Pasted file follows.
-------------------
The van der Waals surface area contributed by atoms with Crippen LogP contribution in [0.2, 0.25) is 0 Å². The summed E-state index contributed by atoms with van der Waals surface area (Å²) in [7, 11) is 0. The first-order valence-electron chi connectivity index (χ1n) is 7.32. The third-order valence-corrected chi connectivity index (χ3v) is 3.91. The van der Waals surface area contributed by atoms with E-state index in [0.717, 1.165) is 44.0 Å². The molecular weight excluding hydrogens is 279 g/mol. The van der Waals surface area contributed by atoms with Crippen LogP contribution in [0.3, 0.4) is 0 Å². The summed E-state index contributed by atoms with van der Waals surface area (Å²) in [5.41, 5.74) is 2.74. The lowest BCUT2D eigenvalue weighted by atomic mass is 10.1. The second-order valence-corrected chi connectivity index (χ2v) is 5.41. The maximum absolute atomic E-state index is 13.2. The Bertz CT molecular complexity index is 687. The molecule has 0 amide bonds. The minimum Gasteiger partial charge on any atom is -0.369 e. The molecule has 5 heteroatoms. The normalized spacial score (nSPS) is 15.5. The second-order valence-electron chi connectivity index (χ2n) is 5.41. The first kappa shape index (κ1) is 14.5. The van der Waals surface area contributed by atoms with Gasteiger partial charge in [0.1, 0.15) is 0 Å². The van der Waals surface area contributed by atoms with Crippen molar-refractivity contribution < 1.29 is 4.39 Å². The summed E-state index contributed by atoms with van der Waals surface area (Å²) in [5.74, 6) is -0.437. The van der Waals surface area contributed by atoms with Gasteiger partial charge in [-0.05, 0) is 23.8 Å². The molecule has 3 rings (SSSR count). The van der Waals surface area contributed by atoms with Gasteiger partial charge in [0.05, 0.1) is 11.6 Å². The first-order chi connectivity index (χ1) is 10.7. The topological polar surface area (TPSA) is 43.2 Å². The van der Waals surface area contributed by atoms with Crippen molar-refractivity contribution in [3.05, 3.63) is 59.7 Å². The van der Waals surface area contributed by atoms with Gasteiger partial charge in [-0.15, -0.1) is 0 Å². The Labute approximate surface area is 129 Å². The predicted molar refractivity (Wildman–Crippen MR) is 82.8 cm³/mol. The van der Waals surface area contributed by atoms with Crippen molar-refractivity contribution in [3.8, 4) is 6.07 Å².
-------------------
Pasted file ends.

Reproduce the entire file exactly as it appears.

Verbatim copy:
The van der Waals surface area contributed by atoms with Crippen LogP contribution in [0.2, 0.25) is 0 Å². The summed E-state index contributed by atoms with van der Waals surface area (Å²) in [7, 11) is 0. The first-order valence-electron chi connectivity index (χ1n) is 7.32. The third-order valence-corrected chi connectivity index (χ3v) is 3.91. The van der Waals surface area contributed by atoms with E-state index in [0.717, 1.165) is 44.0 Å². The molecular weight excluding hydrogens is 279 g/mol. The van der Waals surface area contributed by atoms with Crippen LogP contribution in [0.3, 0.4) is 0 Å². The summed E-state index contributed by atoms with van der Waals surface area (Å²) in [5.41, 5.74) is 2.74. The lowest BCUT2D eigenvalue weighted by atomic mass is 10.1. The second-order valence-corrected chi connectivity index (χ2v) is 5.41. The maximum absolute atomic E-state index is 13.2. The Bertz CT molecular complexity index is 687. The molecule has 0 amide bonds. The minimum Gasteiger partial charge on any atom is -0.369 e. The molecule has 5 heteroatoms. The normalized spacial score (nSPS) is 15.5. The second-order valence-electron chi connectivity index (χ2n) is 5.41. The first kappa shape index (κ1) is 14.5. The van der Waals surface area contributed by atoms with Gasteiger partial charge in [0.1, 0.15) is 0 Å². The van der Waals surface area contributed by atoms with Crippen molar-refractivity contribution < 1.29 is 4.39 Å². The summed E-state index contributed by atoms with van der Waals surface area (Å²) in [5.74, 6) is -0.437. The van der Waals surface area contributed by atoms with Gasteiger partial charge in [-0.05, 0) is 23.8 Å². The molecule has 3 rings (SSSR count). The van der Waals surface area contributed by atoms with Gasteiger partial charge in [0.05, 0.1) is 11.6 Å². The first-order chi connectivity index (χ1) is 10.7. The topological polar surface area (TPSA) is 43.2 Å². The van der Waals surface area contributed by atoms with Crippen molar-refractivity contribution in [3.05, 3.63) is 59.7 Å². The van der Waals surface area contributed by atoms with Gasteiger partial charge in [-0.15, -0.1) is 0 Å². The Labute approximate surface area is 129 Å². The predicted molar refractivity (Wildman–Crippen MR) is 82.8 cm³/mol. The van der Waals surface area contributed by atoms with Crippen molar-refractivity contribution in [3.8, 4) is 6.07 Å².